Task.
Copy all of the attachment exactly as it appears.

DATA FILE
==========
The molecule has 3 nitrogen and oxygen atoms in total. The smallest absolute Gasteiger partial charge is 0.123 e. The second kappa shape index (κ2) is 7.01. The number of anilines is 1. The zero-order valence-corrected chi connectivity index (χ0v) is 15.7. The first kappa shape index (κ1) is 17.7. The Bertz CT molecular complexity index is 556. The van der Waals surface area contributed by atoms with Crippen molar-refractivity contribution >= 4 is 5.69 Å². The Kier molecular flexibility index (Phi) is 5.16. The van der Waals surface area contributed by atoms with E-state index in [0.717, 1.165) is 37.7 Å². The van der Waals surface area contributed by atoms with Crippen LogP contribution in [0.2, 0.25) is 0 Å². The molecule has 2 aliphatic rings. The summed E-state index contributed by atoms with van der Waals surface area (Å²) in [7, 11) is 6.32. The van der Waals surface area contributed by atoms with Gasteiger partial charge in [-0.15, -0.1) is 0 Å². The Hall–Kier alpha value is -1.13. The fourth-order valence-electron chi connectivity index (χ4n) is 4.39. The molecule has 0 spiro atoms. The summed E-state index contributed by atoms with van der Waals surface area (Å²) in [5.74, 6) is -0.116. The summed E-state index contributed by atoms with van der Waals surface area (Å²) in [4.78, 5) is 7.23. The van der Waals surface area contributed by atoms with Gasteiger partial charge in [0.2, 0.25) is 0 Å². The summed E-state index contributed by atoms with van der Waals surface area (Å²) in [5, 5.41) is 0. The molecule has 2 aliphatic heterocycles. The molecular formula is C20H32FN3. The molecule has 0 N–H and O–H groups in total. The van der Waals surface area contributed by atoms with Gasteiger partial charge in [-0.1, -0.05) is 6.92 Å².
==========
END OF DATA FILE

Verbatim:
The molecule has 3 nitrogen and oxygen atoms in total. The smallest absolute Gasteiger partial charge is 0.123 e. The second kappa shape index (κ2) is 7.01. The number of anilines is 1. The zero-order valence-corrected chi connectivity index (χ0v) is 15.7. The first kappa shape index (κ1) is 17.7. The Bertz CT molecular complexity index is 556. The van der Waals surface area contributed by atoms with Crippen molar-refractivity contribution >= 4 is 5.69 Å². The Kier molecular flexibility index (Phi) is 5.16. The van der Waals surface area contributed by atoms with E-state index in [0.717, 1.165) is 37.7 Å². The van der Waals surface area contributed by atoms with Crippen LogP contribution in [0.2, 0.25) is 0 Å². The molecule has 2 aliphatic rings. The summed E-state index contributed by atoms with van der Waals surface area (Å²) in [7, 11) is 6.32. The van der Waals surface area contributed by atoms with Gasteiger partial charge in [-0.15, -0.1) is 0 Å². The Hall–Kier alpha value is -1.13. The fourth-order valence-electron chi connectivity index (χ4n) is 4.39. The molecule has 0 spiro atoms. The summed E-state index contributed by atoms with van der Waals surface area (Å²) in [5.74, 6) is -0.116. The summed E-state index contributed by atoms with van der Waals surface area (Å²) in [4.78, 5) is 7.23. The van der Waals surface area contributed by atoms with Gasteiger partial charge in [0.2, 0.25) is 0 Å². The summed E-state index contributed by atoms with van der Waals surface area (Å²) in [5, 5.41) is 0. The molecule has 2 aliphatic heterocycles. The molecular formula is C20H32FN3. The molecule has 0 N–H and O–H groups in total. The van der Waals surface area contributed by atoms with Gasteiger partial charge in [-0.1, -0.05) is 6.92 Å².